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One of the new, sixth-generation BMW M5's neatest driveline tricks is the option to default the standard AWD system to operate in RWD-only mode. (BMW)

What we’re driving: 2018 BMW M5

I’d read the early reviews of the new sixth-generation (F90) M5’s towering accelerative abilities, but still was in no way prepared for the reality: the viciousness of this car’s performance assaults your senses just like an amusement-park thrill ride.

BMW claims a 0-60 mph (0-97 km/h) time of 3.2 s and Motor Trend’s instruments said 3 s flat. Supercar-thrashing standing-start acceleration from a 4370-lb (1982-kg) luxury sedan is just one testimonial to the outrageousness that flows from the M5’s twin-turbo 4.4-liter V8. Just a firm shove on the accelerator with all the drivetrain settings amped to their max summons savage in-gear acceleration. You can burst from a 60-mph to 140 mph seemingly in the length of a football field—this car’s thrust is that intergalactic.

The engine’s numbers, 600 hp and 553 lb·ft (750 N·m), somehow don’t do justice to this engine’s towering ability, but there’s another dimension, too: the power peak comes at 5700-6600 rpm, an area of the tachometer that even V8s typically don’t like to visit more than briefly, much less provide their utmost time after time. Yet such is the refinement that you never feel this engine is in any way being stressed when asked to throw out medium-duty-diesel-grade torque.  

As with M5s before it, enthusiasts moan that there’s no available manual transmission, but the remarkable sensation of this engine pulling through the flawlessly matched ratios in the 8- speed automatic would be difficult to top. You can shift it yourself, of course, but that usually is pointless. And although BMW’s reverse-to-drive gear-selection process is improved, it’s still convoluted.

Apart from the brilliance of the M5’s V8, of the most intriguing of the driveline’s many tricks and nuances is the capability to selectively defeat the standard all-wheel-drive to direct drive only to the rear wheels. The car seems to do its best (and most confidence-inspiring) work with the AWD torque distribution set to “sport” mode, but for those who wish to make the M5 engage in overtly oversteer-ish capers, the option to lock in RWD is a righteous technology for a car of this magnitude.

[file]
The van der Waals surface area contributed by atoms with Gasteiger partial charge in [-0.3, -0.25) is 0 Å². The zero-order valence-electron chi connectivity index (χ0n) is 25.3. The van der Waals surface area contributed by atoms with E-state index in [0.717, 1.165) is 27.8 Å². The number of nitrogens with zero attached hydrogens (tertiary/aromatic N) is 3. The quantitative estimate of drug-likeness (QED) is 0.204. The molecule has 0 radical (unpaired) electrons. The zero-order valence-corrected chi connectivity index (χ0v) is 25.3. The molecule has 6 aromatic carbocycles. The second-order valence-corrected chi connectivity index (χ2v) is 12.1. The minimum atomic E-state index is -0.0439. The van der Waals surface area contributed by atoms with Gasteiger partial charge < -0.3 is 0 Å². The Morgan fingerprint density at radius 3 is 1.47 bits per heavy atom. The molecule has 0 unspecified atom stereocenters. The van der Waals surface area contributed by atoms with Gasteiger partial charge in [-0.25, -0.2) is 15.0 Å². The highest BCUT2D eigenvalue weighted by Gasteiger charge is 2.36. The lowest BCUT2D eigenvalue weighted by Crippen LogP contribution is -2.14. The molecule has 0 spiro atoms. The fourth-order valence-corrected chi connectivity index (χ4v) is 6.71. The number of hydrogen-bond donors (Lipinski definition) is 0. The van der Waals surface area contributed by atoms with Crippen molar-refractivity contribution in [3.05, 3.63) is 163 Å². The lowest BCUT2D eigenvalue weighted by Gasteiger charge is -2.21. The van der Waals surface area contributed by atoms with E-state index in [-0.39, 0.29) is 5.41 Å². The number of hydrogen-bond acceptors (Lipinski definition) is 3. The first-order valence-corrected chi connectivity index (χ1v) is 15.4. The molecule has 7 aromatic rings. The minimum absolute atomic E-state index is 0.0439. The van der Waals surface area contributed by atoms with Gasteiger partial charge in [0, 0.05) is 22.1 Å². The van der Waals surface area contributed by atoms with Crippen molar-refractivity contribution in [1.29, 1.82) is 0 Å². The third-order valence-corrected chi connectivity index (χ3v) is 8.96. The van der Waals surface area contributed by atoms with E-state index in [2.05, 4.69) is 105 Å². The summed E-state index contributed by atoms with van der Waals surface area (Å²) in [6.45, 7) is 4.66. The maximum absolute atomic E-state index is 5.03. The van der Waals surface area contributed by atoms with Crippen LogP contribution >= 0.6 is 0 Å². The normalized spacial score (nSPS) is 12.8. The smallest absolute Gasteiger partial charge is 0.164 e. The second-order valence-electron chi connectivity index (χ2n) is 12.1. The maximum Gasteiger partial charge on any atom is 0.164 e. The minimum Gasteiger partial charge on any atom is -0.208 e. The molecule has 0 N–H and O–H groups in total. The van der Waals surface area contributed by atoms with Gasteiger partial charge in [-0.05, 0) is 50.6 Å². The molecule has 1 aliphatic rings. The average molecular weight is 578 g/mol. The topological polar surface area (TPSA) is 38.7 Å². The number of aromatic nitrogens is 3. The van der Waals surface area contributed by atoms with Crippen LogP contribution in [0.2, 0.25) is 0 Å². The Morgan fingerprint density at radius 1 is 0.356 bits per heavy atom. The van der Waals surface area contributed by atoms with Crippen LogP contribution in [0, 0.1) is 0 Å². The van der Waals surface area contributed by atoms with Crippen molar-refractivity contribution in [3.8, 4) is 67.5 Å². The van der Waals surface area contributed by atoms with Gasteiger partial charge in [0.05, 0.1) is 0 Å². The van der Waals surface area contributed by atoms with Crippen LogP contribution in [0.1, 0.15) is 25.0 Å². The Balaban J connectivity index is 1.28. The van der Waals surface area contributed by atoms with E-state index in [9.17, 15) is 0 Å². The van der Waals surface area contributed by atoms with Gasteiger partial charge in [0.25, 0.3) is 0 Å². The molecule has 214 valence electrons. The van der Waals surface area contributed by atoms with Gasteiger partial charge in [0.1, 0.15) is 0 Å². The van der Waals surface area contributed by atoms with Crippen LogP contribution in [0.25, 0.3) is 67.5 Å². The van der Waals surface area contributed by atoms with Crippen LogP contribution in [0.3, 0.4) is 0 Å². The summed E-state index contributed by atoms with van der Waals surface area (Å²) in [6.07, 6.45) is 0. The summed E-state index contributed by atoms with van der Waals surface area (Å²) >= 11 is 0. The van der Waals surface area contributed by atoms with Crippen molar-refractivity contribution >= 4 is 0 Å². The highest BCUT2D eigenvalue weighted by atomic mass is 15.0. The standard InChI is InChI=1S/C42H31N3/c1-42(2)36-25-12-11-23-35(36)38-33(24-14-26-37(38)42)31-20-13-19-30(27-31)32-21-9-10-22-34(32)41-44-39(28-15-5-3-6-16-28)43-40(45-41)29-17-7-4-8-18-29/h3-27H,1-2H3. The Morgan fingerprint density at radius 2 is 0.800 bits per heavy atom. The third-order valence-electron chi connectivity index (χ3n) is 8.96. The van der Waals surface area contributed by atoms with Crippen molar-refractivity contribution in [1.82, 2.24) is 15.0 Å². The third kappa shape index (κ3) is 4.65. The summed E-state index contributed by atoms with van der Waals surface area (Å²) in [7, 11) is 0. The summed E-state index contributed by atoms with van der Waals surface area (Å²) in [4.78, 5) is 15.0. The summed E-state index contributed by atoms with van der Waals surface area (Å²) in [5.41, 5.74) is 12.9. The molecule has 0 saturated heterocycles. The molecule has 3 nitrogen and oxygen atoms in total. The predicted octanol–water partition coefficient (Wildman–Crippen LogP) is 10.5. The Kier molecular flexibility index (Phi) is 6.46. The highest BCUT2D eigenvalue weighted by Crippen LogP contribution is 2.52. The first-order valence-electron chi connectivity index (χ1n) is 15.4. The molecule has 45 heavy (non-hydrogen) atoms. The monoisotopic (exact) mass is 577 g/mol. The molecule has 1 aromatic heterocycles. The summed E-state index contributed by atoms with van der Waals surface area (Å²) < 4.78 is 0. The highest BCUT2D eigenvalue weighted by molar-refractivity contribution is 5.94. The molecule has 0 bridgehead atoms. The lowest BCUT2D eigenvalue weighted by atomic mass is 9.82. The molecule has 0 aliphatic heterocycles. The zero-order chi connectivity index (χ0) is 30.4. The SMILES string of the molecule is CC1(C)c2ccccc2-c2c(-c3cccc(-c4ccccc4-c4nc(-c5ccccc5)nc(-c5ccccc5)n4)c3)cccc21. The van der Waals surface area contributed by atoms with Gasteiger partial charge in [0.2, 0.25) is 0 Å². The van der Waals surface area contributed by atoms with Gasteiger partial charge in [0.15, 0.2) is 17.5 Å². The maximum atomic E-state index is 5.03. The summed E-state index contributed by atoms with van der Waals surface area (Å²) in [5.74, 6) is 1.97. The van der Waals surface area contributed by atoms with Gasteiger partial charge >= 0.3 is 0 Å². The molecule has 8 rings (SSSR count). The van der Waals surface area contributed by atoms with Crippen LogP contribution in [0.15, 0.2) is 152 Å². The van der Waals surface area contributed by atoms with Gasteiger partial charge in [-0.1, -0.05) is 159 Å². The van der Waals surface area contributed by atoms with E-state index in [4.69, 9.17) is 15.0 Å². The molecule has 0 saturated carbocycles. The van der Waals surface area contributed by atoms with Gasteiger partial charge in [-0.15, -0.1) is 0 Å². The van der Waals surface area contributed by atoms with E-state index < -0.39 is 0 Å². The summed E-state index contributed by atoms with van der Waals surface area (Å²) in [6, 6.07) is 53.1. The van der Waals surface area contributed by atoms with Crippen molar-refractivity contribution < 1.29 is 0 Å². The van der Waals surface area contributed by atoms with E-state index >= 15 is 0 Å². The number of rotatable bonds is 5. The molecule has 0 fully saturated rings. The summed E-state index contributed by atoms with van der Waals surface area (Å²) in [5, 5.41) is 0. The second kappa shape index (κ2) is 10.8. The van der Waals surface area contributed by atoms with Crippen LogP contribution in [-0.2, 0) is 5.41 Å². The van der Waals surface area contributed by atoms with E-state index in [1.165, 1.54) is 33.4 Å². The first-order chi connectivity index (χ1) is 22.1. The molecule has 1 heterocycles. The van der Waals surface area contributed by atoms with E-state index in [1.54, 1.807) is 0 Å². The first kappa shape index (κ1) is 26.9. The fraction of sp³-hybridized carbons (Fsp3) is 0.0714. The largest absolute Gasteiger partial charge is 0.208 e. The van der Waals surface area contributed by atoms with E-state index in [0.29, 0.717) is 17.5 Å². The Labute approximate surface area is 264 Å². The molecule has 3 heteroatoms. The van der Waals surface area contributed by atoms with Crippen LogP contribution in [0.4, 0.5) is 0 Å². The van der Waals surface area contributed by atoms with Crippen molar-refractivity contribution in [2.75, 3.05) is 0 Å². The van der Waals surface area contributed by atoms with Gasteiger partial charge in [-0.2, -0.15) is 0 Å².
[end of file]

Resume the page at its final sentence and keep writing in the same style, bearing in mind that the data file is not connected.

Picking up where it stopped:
Despite the M5’s two-ton-plus weight, its chassis is more lively and responsive than you’d expect. This latest-generation M5 continues with the double-wishbone front suspension of the    standard 5-Series models, which surely contributes, and the driveline’s ministrations of drive torque to favor the rear axle also might help to impart more nimble changes of direction. Although the power-assisted steering has three settings to purportedly enhance feedback and feel, none seem change the steering’s generally weighty but inert demeanor.

Two of the M5’s other cool trappings that must be mentioned: the weight-cutting and cg-lowering carbon-fiber roof panel and the optional carbon-ceramic brakes. There are precious few things for which I would unflinchingly pay $8500—but the carbon-fiber brake rotors (with six-piston front calipers) qualify. Returning to conventional braking after a week with the M5’s seductive carbon setup was almost as bad as returning to every other vehicle that doesn’t have the M5’s starship-class V8.
2018 BMW M5
Base price:         $102,600
As tested:           $129,795
Highs:                 Boisterous twin-turbo V8; otherworldly acceleration; luscious interior
Lows:                  Large in every sense, including price; numb(ish) steering; automatic only
Takeaway:         Breathtaking sport sedan                     
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